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On November 3rd 2017 the UK Government published its endorsement of the Accelerated Access Review (Making a reality of the Accelerated Access Review: Improving patient access to breakthrough technologies and treatments in a cost-effective model). At the core of the Accelerated Access Review is the proposal to get strategically important, cost-effective products into the NHS as rapidly as possible within NHS resource constraints. The Government is looking to industry to develop innovations and technologies that deliver better outcomes for patients, but do so with improved value for money. But what does value for money mean? Are we now in a position to shape what value really looks like?

The whole-system value proposition really excites me, how new pharmaceutical innovations have the potential to add value to healthcare systems beyond patient outcomes, patient experience and cost, to provide solutions to some of the biggest challenges healthcare systems face. During our advisory boards and market research studies we take great care to explore all the avenues of value, testing these concepts with payers and clinicians until we arrive at a consolidated vision for the value proposition. The vision, most often than not, is whole-system value.

So how does Industry respond to this exciting opportunity? It is still early days. The industry innovators are taking hold of this opportunity with both hands and running with it, reshaping their value propositions and their customer conversations to speak to whole-system value, and importantly gaining traction. By adopting this approach the true value of these innovative new medicines can be fully recognised.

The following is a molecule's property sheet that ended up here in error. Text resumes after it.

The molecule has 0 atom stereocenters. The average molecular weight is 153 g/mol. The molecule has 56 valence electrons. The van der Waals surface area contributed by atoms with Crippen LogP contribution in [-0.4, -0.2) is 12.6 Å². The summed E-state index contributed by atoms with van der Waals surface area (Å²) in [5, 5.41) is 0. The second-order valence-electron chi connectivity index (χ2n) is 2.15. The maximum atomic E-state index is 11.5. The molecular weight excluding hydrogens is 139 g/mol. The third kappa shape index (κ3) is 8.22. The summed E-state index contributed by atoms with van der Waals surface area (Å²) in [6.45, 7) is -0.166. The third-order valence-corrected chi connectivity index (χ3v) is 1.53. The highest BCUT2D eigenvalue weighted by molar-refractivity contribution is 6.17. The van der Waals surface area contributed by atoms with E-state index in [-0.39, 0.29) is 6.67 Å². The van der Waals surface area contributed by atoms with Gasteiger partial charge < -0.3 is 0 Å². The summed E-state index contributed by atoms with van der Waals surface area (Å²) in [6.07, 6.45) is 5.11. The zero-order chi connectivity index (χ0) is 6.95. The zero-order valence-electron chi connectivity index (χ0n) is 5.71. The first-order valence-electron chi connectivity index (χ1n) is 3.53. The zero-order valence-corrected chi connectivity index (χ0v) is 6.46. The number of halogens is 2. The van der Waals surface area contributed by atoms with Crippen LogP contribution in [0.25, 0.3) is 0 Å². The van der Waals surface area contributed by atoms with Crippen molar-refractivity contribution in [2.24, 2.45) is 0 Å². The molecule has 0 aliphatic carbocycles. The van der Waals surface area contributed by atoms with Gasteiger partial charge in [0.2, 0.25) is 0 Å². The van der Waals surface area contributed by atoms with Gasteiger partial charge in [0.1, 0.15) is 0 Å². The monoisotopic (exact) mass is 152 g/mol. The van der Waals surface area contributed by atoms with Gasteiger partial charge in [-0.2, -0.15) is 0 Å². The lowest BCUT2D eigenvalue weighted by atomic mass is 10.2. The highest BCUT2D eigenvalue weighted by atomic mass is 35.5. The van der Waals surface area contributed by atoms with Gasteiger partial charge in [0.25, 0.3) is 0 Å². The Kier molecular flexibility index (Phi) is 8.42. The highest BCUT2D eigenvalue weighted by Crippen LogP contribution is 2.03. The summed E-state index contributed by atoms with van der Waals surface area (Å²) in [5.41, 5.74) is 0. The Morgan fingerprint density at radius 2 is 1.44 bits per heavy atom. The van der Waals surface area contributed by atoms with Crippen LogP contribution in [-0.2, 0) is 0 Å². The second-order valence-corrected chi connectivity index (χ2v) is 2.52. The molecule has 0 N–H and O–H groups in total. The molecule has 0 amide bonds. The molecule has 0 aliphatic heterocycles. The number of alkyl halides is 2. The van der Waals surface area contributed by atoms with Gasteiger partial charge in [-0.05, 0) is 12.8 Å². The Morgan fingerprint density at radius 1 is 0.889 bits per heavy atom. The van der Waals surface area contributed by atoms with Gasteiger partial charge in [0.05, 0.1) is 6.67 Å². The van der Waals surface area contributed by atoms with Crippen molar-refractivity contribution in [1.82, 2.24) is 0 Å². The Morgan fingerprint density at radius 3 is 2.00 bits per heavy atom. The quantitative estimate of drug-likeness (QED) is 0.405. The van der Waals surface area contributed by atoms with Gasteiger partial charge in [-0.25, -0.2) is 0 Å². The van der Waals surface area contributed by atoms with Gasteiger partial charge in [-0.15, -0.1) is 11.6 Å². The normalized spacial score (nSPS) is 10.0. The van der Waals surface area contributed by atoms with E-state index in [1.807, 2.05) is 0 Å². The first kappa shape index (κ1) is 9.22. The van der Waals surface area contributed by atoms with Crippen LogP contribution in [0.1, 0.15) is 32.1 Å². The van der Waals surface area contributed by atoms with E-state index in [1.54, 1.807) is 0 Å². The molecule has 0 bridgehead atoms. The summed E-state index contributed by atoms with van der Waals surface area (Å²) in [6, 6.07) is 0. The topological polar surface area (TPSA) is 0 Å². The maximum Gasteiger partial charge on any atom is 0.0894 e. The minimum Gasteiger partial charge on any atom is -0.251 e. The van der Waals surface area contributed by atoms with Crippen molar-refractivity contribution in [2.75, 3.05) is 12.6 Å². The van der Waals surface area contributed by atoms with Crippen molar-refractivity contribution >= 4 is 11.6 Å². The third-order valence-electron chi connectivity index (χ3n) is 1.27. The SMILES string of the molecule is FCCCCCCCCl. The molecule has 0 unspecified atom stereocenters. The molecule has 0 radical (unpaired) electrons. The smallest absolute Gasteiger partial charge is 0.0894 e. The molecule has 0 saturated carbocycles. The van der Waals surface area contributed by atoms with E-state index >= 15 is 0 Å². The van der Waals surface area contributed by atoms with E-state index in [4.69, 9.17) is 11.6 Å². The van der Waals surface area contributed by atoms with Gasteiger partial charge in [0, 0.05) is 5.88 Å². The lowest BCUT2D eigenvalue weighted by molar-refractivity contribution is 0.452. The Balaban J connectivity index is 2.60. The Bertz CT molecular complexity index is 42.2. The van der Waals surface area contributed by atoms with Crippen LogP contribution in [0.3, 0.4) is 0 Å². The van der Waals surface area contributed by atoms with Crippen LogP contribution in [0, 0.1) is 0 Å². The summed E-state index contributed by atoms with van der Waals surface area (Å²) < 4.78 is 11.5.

However, what we know from diffusion of innovation theories is that only 2.5% of the participants in a system are innovators. This is a missed opportunity, for patients, for the NHS and for Industry. If Industry is unable to articulate value in this way, then the NHS will be unaware of the potential. It is our responsibility to lay this out, otherwise we will be in the value equals cost argument. A lower acquisition cost is not the only way to derive value in a healthcare system.

We know there are cost pressures, which must be delivered on. The NHS in England spends over £16 billion on medicines, this is significant spend. It is also growing and driven largely by the costs of hospital medicines. Medicines optimisation is a significant and realisable opportunity for the NHS with the Carter Review highlighting that unwarranted variation in use and management of medicines costs the NHS at least £0.8 billion per year that could be re-invested elsewhere.

This is the basis of the Hospital Pharmacy Transformation and Medicines Optimisation CQUIN. A key priority within the CQUIN is for the faster adoption of best value medicines with a particular focus on the uptake of best value generics and biologics as they become available. The use of ‘best value’ here in relation to acquisition cost I can absolutely get on board with, when comparing like with like. However, when we start to look at ground breaking innovations that offer step changes in treatment and opportunities across the whole-system, value takes on a whole new meaning.